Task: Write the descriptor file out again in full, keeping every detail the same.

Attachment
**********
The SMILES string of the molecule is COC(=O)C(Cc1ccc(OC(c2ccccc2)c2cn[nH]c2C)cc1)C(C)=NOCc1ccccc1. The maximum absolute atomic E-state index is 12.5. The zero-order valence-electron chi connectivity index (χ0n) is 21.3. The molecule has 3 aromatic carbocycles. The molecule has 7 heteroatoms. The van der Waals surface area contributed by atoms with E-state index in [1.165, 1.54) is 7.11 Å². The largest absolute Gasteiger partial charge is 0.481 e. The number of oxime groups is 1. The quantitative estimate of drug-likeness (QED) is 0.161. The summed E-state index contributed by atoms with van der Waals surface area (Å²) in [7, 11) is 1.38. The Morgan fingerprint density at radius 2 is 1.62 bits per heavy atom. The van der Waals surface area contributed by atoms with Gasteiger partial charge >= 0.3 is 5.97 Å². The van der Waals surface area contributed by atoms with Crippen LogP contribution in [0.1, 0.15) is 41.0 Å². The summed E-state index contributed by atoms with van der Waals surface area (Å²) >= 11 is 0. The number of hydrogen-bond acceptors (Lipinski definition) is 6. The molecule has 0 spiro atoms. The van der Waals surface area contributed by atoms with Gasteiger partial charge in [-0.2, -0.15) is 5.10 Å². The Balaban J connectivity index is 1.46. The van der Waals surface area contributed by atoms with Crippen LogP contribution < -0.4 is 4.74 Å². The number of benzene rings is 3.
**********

The SMILES string of the molecule is COC(=O)C(Cc1ccc(OC(c2ccccc2)c2cn[nH]c2C)cc1)C(C)=NOCc1ccccc1. The maximum absolute atomic E-state index is 12.5. The zero-order valence-electron chi connectivity index (χ0n) is 21.3. The molecule has 3 aromatic carbocycles. The molecule has 7 heteroatoms. The van der Waals surface area contributed by atoms with E-state index in [1.165, 1.54) is 7.11 Å². The largest absolute Gasteiger partial charge is 0.481 e. The number of oxime groups is 1. The quantitative estimate of drug-likeness (QED) is 0.161. The summed E-state index contributed by atoms with van der Waals surface area (Å²) in [7, 11) is 1.38. The Morgan fingerprint density at radius 2 is 1.62 bits per heavy atom. The van der Waals surface area contributed by atoms with Gasteiger partial charge >= 0.3 is 5.97 Å². The van der Waals surface area contributed by atoms with Crippen LogP contribution in [0.1, 0.15) is 41.0 Å². The summed E-state index contributed by atoms with van der Waals surface area (Å²) >= 11 is 0. The number of hydrogen-bond acceptors (Lipinski definition) is 6. The molecule has 0 spiro atoms. The van der Waals surface area contributed by atoms with Gasteiger partial charge in [-0.2, -0.15) is 5.10 Å². The Balaban J connectivity index is 1.46. The van der Waals surface area contributed by atoms with Crippen LogP contribution < -0.4 is 4.74 Å². The number of benzene rings is 3.